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Slotback, sometimes referred to as an A-back or, especially in the United States, slot receiver , is a position in gridiron football. The "slot" is the area between the last offensive lineman on either side of the center and the wide receiver on that side. A player who lines up between those two players and behind the line of scrimmage is a slotback. The position is a fixture of Canadian football and indoor football, but is also used in American football. The slotback is similar to the wide receiver but also has many of the same traits as a running back or tight end; a slotback lines up closer to the offensive line and often farther back than a wide receiver.
Slotbacks are often as many as five yards behind the line of scrimmage when the ball is snapped and, in the Canadian and indoor game, may also make a running start toward the line of scrimmage prior to the snap. In most forms of American football, this would be an illegal motion, although a few professional leagues such as the World Football League and XFL allowed forward motion.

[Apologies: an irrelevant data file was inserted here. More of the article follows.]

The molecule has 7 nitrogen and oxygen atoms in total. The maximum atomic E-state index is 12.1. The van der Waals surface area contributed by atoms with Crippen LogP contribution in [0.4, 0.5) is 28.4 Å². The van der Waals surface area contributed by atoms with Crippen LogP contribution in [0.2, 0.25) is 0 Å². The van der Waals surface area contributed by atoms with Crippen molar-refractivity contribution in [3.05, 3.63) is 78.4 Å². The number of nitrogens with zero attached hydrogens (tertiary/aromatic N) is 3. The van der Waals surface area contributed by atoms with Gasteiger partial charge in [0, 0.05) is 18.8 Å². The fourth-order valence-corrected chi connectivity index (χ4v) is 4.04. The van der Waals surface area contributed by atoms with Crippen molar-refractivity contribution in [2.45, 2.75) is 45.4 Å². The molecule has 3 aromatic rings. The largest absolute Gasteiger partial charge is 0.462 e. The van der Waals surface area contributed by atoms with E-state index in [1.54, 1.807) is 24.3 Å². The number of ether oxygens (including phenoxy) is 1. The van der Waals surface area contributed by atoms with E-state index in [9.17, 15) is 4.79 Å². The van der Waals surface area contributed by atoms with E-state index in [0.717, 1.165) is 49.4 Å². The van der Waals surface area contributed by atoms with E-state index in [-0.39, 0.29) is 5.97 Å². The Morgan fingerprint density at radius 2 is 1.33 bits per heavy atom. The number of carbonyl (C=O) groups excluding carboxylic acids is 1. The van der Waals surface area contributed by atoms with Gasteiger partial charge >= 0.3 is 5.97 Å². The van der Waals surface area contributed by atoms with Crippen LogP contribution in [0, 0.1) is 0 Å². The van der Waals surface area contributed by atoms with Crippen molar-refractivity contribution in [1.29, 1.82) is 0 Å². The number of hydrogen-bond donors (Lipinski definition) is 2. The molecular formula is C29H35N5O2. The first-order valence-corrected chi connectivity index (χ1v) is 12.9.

There are a number of different jobs a slotback may take up on the field. Primarily, they are used as hybrid running backs/receivers. However, they are often used to block any player on the defensive team who breaks through the line of scrimmage as a precaution to prevent the sacking of the quarterback. They are preferred over the wide receiver or tight end for receiving short passes or handoffs due to their positioning being closer to the quarterback. When formations containing slotbacks are used in American football the team often has to go without a tight end, a fullback or a running back due to there being only 11 men on the offense and 7 being on the line of scrimmage, one reason they are rarer in the American game. However, as NFL teams have increasingly "defaulted to three- and four-receiver sets" in recent years, the slot receiver has become a fixture of American football formations. In terms of a depth chart, a slotback is typically considered the third wide receiver and may be expected to be a "possession receiver" that can reliably catch a pass when covered by a safety, since they are most commonly used when converting medium-distance third-down conversions.